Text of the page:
On 16 March 2017, Eamonn Doyle’s mother, Kathryn, died. His brother, Ciarán, had died suddenly at age 33 in 1999 and their mother had never managed to escape the grief of this time reversal in the order of things. Throughout the 18 years from Ciarán’s death to her own, Kathryn wrote letters to her dead son, talking directly to him. Eamonn began layering images of these letters on top of each other like stratified ordnance maps or sound compositions that now appear to describe some kind of seismic evidence.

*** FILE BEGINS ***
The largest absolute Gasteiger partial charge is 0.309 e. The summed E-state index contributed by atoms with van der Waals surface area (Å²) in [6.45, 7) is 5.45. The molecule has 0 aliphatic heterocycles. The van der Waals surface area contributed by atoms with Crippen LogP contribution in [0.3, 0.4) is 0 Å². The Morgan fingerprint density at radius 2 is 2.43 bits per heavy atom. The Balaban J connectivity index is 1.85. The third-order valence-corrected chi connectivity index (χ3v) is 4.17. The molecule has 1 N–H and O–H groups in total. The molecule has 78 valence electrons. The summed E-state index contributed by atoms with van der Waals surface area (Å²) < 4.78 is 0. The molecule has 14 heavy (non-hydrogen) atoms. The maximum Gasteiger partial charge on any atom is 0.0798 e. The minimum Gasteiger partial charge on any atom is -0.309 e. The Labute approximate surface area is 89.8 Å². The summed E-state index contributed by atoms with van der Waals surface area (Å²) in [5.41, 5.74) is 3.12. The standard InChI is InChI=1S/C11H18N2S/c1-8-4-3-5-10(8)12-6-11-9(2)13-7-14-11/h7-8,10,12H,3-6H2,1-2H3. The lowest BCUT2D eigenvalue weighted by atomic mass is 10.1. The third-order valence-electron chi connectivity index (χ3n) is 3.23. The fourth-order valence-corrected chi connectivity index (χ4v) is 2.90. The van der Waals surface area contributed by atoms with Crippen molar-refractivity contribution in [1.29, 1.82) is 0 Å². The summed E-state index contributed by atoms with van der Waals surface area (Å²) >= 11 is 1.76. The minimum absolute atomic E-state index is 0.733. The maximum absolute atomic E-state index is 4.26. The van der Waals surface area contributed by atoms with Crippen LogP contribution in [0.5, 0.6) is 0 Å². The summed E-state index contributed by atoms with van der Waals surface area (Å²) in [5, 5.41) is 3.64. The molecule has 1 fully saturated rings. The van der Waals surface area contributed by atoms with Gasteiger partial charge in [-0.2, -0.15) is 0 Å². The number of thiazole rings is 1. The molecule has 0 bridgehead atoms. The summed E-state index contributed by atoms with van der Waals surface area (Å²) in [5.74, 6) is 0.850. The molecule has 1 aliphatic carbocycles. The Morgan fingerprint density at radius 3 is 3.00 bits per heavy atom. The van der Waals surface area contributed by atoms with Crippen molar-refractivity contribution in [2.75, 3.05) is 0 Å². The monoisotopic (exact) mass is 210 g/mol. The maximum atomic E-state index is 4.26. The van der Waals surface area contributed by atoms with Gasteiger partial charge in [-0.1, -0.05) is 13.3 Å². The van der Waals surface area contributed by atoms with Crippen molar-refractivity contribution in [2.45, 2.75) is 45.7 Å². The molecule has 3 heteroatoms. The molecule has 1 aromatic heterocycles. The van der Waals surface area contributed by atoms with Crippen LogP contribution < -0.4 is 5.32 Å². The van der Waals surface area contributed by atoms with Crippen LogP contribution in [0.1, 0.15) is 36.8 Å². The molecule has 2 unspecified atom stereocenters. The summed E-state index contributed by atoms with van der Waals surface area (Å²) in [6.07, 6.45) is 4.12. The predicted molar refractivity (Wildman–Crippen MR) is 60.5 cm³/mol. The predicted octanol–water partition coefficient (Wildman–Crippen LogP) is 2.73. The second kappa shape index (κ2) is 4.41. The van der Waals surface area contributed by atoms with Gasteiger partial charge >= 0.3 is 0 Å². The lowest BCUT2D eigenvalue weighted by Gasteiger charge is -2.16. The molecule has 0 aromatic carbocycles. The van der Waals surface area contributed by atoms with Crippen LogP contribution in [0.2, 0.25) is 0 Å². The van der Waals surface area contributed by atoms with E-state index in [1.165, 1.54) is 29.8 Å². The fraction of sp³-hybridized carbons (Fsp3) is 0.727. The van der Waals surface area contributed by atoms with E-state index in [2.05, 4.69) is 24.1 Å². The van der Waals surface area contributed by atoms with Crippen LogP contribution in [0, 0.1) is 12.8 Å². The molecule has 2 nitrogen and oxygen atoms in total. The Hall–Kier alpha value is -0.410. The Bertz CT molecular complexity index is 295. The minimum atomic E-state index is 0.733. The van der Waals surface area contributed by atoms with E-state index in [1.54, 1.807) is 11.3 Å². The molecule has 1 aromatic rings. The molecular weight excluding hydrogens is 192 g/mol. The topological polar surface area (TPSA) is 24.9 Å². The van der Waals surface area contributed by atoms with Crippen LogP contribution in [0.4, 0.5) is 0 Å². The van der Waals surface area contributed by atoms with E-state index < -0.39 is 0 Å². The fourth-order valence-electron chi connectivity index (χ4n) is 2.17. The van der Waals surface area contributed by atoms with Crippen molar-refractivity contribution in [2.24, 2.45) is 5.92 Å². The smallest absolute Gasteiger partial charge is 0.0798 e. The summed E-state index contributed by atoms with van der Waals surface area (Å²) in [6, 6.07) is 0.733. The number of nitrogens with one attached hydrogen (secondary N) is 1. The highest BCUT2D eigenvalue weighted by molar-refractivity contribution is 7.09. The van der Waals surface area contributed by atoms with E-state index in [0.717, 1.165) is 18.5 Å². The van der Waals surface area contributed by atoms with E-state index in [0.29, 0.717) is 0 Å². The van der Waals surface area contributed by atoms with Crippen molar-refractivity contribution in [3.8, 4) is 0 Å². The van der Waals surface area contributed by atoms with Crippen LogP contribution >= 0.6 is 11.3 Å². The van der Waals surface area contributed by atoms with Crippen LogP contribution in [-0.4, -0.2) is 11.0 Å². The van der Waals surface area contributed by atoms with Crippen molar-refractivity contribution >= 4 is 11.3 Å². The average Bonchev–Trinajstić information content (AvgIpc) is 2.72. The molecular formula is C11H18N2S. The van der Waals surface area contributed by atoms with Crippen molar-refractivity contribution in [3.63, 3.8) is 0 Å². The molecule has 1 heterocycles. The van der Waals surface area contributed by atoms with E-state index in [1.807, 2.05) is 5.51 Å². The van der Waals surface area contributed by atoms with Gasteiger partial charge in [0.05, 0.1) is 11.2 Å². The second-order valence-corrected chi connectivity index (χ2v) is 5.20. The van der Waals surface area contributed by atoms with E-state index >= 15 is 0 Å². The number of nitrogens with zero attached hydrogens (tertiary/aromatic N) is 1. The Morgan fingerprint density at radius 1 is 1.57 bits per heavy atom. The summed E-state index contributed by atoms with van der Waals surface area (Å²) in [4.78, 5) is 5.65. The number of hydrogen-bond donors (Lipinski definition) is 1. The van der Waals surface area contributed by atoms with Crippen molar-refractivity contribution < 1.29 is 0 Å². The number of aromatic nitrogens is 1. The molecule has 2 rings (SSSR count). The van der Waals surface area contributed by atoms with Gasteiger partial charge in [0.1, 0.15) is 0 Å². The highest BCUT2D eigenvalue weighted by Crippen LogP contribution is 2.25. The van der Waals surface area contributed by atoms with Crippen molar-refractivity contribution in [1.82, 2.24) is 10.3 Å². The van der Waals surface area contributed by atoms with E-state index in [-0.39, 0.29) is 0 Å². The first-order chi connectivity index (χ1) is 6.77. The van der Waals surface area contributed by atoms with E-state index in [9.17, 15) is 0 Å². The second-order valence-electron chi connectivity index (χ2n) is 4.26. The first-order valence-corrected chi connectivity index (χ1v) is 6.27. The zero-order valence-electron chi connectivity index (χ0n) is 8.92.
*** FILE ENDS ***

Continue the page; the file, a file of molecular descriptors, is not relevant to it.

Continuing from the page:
With K, Eamonn moves away from Dublin to Connemara at the Atlantic edge of Ireland. Through otherworldly landscapes, we follow a shrouded, spectral figure. Ravaged by gravity, wind and light; it flares up out of the rock and salt waters; it billows into liquid, dusts and gases; and then standing at the water’s edge, the weight of being earthbound becomes apparent. Woven into this meditation on grief and the forces that bind us are the ghosts of the Atlantean Irish, of the ancient connections between the seafaring people of Connemara and those of the Iberian Peninsula and North Africa. Working with a 1951 recording of an Irish ‘keen’, musician David Donohoe has composed a new, multi-layered piece that accompanies this entire body of work, and is included in the book as a 10″ vinyl record.